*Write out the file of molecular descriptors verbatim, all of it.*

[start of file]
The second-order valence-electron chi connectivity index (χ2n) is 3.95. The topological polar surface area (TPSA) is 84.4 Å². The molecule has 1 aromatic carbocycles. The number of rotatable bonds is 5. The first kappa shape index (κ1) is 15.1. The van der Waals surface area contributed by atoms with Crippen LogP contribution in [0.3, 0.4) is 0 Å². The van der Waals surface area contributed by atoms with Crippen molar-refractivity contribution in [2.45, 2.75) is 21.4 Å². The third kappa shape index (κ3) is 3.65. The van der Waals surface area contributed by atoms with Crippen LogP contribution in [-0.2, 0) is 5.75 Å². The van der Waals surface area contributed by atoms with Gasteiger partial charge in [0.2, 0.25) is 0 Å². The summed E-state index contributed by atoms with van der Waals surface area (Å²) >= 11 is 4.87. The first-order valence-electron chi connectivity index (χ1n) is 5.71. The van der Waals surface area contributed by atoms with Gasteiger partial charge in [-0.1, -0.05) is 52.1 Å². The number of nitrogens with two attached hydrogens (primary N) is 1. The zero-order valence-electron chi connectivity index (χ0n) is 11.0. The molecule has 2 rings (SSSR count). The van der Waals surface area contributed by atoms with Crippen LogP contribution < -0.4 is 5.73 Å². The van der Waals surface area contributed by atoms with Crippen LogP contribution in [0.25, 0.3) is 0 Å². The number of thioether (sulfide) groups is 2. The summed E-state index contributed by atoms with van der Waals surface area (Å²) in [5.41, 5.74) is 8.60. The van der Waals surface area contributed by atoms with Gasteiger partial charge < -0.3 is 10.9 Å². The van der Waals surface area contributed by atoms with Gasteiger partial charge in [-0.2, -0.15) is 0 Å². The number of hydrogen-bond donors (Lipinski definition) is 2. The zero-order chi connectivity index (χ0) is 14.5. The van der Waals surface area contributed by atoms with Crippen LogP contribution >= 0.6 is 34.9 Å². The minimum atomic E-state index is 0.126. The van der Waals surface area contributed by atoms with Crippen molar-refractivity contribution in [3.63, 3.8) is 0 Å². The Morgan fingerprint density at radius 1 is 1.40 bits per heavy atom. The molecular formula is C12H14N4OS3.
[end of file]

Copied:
The second-order valence-electron chi connectivity index (χ2n) is 3.95. The topological polar surface area (TPSA) is 84.4 Å². The molecule has 1 aromatic carbocycles. The number of rotatable bonds is 5. The first kappa shape index (κ1) is 15.1. The van der Waals surface area contributed by atoms with Crippen LogP contribution in [0.3, 0.4) is 0 Å². The van der Waals surface area contributed by atoms with Crippen molar-refractivity contribution in [2.45, 2.75) is 21.4 Å². The third kappa shape index (κ3) is 3.65. The van der Waals surface area contributed by atoms with Crippen LogP contribution in [-0.2, 0) is 5.75 Å². The van der Waals surface area contributed by atoms with Gasteiger partial charge in [0.2, 0.25) is 0 Å². The summed E-state index contributed by atoms with van der Waals surface area (Å²) >= 11 is 4.87. The first-order valence-electron chi connectivity index (χ1n) is 5.71. The van der Waals surface area contributed by atoms with Gasteiger partial charge in [-0.1, -0.05) is 52.1 Å². The number of nitrogens with two attached hydrogens (primary N) is 1. The zero-order valence-electron chi connectivity index (χ0n) is 11.0. The molecule has 2 rings (SSSR count). The van der Waals surface area contributed by atoms with Crippen LogP contribution < -0.4 is 5.73 Å². The van der Waals surface area contributed by atoms with Crippen LogP contribution in [0.25, 0.3) is 0 Å². The number of thioether (sulfide) groups is 2. The summed E-state index contributed by atoms with van der Waals surface area (Å²) in [5.41, 5.74) is 8.60. The van der Waals surface area contributed by atoms with Gasteiger partial charge < -0.3 is 10.9 Å². The van der Waals surface area contributed by atoms with Gasteiger partial charge in [-0.2, -0.15) is 0 Å². The number of hydrogen-bond donors (Lipinski definition) is 2. The zero-order chi connectivity index (χ0) is 14.5. The van der Waals surface area contributed by atoms with Crippen LogP contribution >= 0.6 is 34.9 Å². The minimum atomic E-state index is 0.126. The van der Waals surface area contributed by atoms with Crippen molar-refractivity contribution in [3.63, 3.8) is 0 Å². The Morgan fingerprint density at radius 1 is 1.40 bits per heavy atom. The molecular formula is C12H14N4OS3.